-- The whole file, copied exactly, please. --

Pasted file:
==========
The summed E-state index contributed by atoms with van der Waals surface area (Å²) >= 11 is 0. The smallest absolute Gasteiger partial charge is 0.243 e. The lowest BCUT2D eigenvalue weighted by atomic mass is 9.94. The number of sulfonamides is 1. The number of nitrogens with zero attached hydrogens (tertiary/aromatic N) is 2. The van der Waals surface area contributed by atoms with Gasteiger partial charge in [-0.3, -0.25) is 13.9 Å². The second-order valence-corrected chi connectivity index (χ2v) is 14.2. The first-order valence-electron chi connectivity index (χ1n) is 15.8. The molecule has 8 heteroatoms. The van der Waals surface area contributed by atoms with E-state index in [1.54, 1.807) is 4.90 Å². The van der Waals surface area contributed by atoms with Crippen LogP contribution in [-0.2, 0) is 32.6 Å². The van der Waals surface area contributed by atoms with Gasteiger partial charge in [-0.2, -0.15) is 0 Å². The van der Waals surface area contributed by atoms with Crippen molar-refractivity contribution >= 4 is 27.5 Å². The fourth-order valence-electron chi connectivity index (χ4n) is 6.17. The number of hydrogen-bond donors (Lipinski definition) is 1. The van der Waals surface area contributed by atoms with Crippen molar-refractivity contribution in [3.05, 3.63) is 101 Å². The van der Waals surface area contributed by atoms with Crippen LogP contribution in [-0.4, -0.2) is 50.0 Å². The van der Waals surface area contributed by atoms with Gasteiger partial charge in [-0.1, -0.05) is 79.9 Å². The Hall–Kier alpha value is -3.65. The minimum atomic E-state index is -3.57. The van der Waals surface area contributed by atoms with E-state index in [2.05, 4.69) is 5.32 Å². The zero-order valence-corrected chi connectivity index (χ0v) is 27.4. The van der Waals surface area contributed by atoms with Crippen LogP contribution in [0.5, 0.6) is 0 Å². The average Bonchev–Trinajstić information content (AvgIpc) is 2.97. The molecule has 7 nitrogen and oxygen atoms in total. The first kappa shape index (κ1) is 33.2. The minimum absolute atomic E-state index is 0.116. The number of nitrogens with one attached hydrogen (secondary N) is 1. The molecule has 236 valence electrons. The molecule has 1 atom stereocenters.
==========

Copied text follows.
The summed E-state index contributed by atoms with van der Waals surface area (Å²) >= 11 is 0. The smallest absolute Gasteiger partial charge is 0.243 e. The lowest BCUT2D eigenvalue weighted by atomic mass is 9.94. The number of sulfonamides is 1. The number of nitrogens with zero attached hydrogens (tertiary/aromatic N) is 2. The van der Waals surface area contributed by atoms with Gasteiger partial charge in [-0.3, -0.25) is 13.9 Å². The second-order valence-corrected chi connectivity index (χ2v) is 14.2. The first-order valence-electron chi connectivity index (χ1n) is 15.8. The molecule has 8 heteroatoms. The van der Waals surface area contributed by atoms with E-state index in [1.54, 1.807) is 4.90 Å². The van der Waals surface area contributed by atoms with Crippen LogP contribution in [-0.2, 0) is 32.6 Å². The van der Waals surface area contributed by atoms with Gasteiger partial charge in [-0.2, -0.15) is 0 Å². The van der Waals surface area contributed by atoms with Crippen molar-refractivity contribution >= 4 is 27.5 Å². The fourth-order valence-electron chi connectivity index (χ4n) is 6.17. The number of hydrogen-bond donors (Lipinski definition) is 1. The van der Waals surface area contributed by atoms with Crippen molar-refractivity contribution in [3.05, 3.63) is 101 Å². The van der Waals surface area contributed by atoms with Crippen LogP contribution in [-0.4, -0.2) is 50.0 Å². The van der Waals surface area contributed by atoms with Gasteiger partial charge in [-0.1, -0.05) is 79.9 Å². The Hall–Kier alpha value is -3.65. The minimum atomic E-state index is -3.57. The van der Waals surface area contributed by atoms with E-state index in [2.05, 4.69) is 5.32 Å². The zero-order valence-corrected chi connectivity index (χ0v) is 27.4. The van der Waals surface area contributed by atoms with Crippen LogP contribution in [0.5, 0.6) is 0 Å². The average Bonchev–Trinajstić information content (AvgIpc) is 2.97. The molecule has 7 nitrogen and oxygen atoms in total. The first kappa shape index (κ1) is 33.2. The minimum absolute atomic E-state index is 0.116. The number of nitrogens with one attached hydrogen (secondary N) is 1. The molecule has 236 valence electrons. The molecule has 1 atom stereocenters.